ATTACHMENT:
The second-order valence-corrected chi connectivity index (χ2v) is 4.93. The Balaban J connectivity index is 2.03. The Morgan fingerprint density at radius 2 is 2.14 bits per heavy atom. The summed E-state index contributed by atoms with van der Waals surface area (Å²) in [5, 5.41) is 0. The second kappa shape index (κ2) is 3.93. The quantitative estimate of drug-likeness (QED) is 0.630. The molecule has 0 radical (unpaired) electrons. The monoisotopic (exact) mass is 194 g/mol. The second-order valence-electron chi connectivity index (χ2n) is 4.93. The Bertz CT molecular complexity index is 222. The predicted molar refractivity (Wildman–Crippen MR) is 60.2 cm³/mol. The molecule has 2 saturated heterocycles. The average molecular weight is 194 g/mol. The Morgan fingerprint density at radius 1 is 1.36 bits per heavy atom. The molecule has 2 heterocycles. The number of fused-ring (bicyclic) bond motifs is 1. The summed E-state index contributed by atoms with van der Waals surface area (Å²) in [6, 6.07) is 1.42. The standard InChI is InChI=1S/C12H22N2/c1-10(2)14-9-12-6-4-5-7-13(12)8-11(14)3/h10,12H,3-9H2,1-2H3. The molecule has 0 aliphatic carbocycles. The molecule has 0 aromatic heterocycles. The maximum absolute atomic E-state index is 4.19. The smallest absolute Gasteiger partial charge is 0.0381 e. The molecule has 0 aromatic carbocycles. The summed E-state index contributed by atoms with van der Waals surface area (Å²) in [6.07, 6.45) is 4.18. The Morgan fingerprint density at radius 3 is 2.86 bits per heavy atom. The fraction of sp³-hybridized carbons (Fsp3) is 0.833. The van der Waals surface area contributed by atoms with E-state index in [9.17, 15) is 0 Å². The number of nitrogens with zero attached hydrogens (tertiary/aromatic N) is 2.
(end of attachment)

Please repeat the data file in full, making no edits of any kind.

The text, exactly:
The second-order valence-corrected chi connectivity index (χ2v) is 4.93. The Balaban J connectivity index is 2.03. The Morgan fingerprint density at radius 2 is 2.14 bits per heavy atom. The summed E-state index contributed by atoms with van der Waals surface area (Å²) in [5, 5.41) is 0. The second kappa shape index (κ2) is 3.93. The quantitative estimate of drug-likeness (QED) is 0.630. The molecule has 0 radical (unpaired) electrons. The monoisotopic (exact) mass is 194 g/mol. The second-order valence-electron chi connectivity index (χ2n) is 4.93. The Bertz CT molecular complexity index is 222. The predicted molar refractivity (Wildman–Crippen MR) is 60.2 cm³/mol. The molecule has 2 saturated heterocycles. The average molecular weight is 194 g/mol. The Morgan fingerprint density at radius 1 is 1.36 bits per heavy atom. The molecule has 2 heterocycles. The number of fused-ring (bicyclic) bond motifs is 1. The summed E-state index contributed by atoms with van der Waals surface area (Å²) in [6, 6.07) is 1.42. The standard InChI is InChI=1S/C12H22N2/c1-10(2)14-9-12-6-4-5-7-13(12)8-11(14)3/h10,12H,3-9H2,1-2H3. The molecule has 0 aliphatic carbocycles. The molecule has 0 aromatic heterocycles. The maximum absolute atomic E-state index is 4.19. The smallest absolute Gasteiger partial charge is 0.0381 e. The molecule has 0 aromatic carbocycles. The summed E-state index contributed by atoms with van der Waals surface area (Å²) in [6.07, 6.45) is 4.18. The Morgan fingerprint density at radius 3 is 2.86 bits per heavy atom. The fraction of sp³-hybridized carbons (Fsp3) is 0.833. The van der Waals surface area contributed by atoms with E-state index in [9.17, 15) is 0 Å². The number of nitrogens with zero attached hydrogens (tertiary/aromatic N) is 2.